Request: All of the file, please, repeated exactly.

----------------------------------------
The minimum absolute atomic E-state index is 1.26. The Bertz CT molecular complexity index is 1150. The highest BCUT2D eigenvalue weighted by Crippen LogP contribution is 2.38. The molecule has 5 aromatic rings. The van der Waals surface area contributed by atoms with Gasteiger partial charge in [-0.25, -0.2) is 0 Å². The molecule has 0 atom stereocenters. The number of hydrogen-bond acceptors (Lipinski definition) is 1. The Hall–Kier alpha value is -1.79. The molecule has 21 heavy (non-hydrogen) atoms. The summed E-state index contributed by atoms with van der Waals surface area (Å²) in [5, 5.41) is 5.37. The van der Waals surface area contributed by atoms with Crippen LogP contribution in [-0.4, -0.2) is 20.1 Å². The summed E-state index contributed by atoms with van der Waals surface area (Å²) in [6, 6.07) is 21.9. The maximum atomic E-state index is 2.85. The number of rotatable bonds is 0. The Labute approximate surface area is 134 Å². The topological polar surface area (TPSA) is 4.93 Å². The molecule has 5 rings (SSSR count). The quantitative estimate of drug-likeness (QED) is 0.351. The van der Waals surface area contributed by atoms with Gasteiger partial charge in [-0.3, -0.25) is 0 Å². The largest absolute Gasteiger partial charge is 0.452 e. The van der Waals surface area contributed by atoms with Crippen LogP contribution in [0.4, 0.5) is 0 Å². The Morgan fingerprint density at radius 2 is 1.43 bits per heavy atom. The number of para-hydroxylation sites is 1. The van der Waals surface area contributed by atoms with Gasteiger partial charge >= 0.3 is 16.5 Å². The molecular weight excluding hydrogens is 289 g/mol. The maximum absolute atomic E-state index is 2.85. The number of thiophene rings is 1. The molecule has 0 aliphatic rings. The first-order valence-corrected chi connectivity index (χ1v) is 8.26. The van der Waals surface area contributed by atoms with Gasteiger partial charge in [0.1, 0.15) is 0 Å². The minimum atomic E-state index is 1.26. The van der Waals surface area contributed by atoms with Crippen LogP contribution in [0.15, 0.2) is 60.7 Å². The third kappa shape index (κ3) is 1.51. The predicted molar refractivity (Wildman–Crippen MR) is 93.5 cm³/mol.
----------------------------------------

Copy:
The minimum absolute atomic E-state index is 1.26. The Bertz CT molecular complexity index is 1150. The highest BCUT2D eigenvalue weighted by Crippen LogP contribution is 2.38. The molecule has 5 aromatic rings. The van der Waals surface area contributed by atoms with Gasteiger partial charge in [-0.25, -0.2) is 0 Å². The molecule has 0 atom stereocenters. The number of hydrogen-bond acceptors (Lipinski definition) is 1. The Hall–Kier alpha value is -1.79. The molecule has 21 heavy (non-hydrogen) atoms. The summed E-state index contributed by atoms with van der Waals surface area (Å²) in [5, 5.41) is 5.37. The van der Waals surface area contributed by atoms with Crippen LogP contribution in [-0.4, -0.2) is 20.1 Å². The summed E-state index contributed by atoms with van der Waals surface area (Å²) in [6, 6.07) is 21.9. The maximum atomic E-state index is 2.85. The number of rotatable bonds is 0. The Labute approximate surface area is 134 Å². The topological polar surface area (TPSA) is 4.93 Å². The molecule has 5 rings (SSSR count). The quantitative estimate of drug-likeness (QED) is 0.351. The van der Waals surface area contributed by atoms with Gasteiger partial charge in [-0.3, -0.25) is 0 Å². The largest absolute Gasteiger partial charge is 0.452 e. The van der Waals surface area contributed by atoms with Crippen LogP contribution in [0.4, 0.5) is 0 Å². The Morgan fingerprint density at radius 2 is 1.43 bits per heavy atom. The number of para-hydroxylation sites is 1. The van der Waals surface area contributed by atoms with Gasteiger partial charge >= 0.3 is 16.5 Å². The molecular weight excluding hydrogens is 289 g/mol. The maximum absolute atomic E-state index is 2.85. The number of thiophene rings is 1. The molecule has 0 aliphatic rings. The first-order valence-corrected chi connectivity index (χ1v) is 8.26. The van der Waals surface area contributed by atoms with Gasteiger partial charge in [0.1, 0.15) is 0 Å². The minimum atomic E-state index is 1.26. The van der Waals surface area contributed by atoms with Crippen LogP contribution in [0.15, 0.2) is 60.7 Å². The third kappa shape index (κ3) is 1.51. The predicted molar refractivity (Wildman–Crippen MR) is 93.5 cm³/mol.